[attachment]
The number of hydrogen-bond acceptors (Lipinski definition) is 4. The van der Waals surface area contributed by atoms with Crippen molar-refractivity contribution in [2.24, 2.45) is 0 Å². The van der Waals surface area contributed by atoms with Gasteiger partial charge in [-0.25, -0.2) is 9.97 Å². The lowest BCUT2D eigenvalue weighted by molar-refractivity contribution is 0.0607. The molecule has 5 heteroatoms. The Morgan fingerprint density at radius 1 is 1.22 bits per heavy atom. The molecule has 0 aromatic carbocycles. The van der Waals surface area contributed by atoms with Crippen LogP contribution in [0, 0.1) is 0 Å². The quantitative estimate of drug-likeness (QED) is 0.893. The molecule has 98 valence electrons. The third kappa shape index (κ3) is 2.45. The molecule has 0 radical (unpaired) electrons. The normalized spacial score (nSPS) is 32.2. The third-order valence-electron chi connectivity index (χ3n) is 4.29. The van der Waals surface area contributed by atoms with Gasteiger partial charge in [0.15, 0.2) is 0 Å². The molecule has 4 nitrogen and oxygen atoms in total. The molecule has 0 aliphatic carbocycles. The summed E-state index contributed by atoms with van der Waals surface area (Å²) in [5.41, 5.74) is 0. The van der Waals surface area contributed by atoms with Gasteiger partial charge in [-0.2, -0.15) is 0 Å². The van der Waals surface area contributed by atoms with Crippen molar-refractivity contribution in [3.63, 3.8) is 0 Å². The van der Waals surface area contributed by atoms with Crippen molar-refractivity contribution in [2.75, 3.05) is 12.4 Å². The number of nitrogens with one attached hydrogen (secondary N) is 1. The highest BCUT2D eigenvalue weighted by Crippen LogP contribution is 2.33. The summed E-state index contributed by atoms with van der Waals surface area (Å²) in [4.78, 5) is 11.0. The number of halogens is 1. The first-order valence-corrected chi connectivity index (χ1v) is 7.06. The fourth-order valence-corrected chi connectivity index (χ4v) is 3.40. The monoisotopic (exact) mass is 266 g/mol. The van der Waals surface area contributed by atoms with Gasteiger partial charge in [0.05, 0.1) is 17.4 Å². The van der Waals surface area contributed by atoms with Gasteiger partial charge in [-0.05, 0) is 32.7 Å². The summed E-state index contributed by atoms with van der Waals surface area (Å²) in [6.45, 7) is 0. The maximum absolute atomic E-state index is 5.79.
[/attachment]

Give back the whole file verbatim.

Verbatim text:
The number of hydrogen-bond acceptors (Lipinski definition) is 4. The van der Waals surface area contributed by atoms with Crippen molar-refractivity contribution in [2.24, 2.45) is 0 Å². The van der Waals surface area contributed by atoms with Gasteiger partial charge in [-0.25, -0.2) is 9.97 Å². The lowest BCUT2D eigenvalue weighted by molar-refractivity contribution is 0.0607. The molecule has 5 heteroatoms. The Morgan fingerprint density at radius 1 is 1.22 bits per heavy atom. The molecule has 0 aromatic carbocycles. The van der Waals surface area contributed by atoms with Crippen LogP contribution in [0, 0.1) is 0 Å². The quantitative estimate of drug-likeness (QED) is 0.893. The molecule has 98 valence electrons. The third kappa shape index (κ3) is 2.45. The molecule has 0 radical (unpaired) electrons. The normalized spacial score (nSPS) is 32.2. The third-order valence-electron chi connectivity index (χ3n) is 4.29. The van der Waals surface area contributed by atoms with Gasteiger partial charge in [0.15, 0.2) is 0 Å². The molecule has 4 nitrogen and oxygen atoms in total. The molecule has 0 aliphatic carbocycles. The summed E-state index contributed by atoms with van der Waals surface area (Å²) in [5.41, 5.74) is 0. The van der Waals surface area contributed by atoms with Gasteiger partial charge in [-0.2, -0.15) is 0 Å². The van der Waals surface area contributed by atoms with Crippen molar-refractivity contribution in [3.63, 3.8) is 0 Å². The van der Waals surface area contributed by atoms with Crippen molar-refractivity contribution in [2.75, 3.05) is 12.4 Å². The number of nitrogens with one attached hydrogen (secondary N) is 1. The highest BCUT2D eigenvalue weighted by Crippen LogP contribution is 2.33. The summed E-state index contributed by atoms with van der Waals surface area (Å²) in [4.78, 5) is 11.0. The number of halogens is 1. The first-order valence-corrected chi connectivity index (χ1v) is 7.06. The fourth-order valence-corrected chi connectivity index (χ4v) is 3.40. The monoisotopic (exact) mass is 266 g/mol. The van der Waals surface area contributed by atoms with Gasteiger partial charge in [0.05, 0.1) is 17.4 Å². The van der Waals surface area contributed by atoms with Gasteiger partial charge in [-0.05, 0) is 32.7 Å². The summed E-state index contributed by atoms with van der Waals surface area (Å²) in [6.45, 7) is 0. The maximum absolute atomic E-state index is 5.79.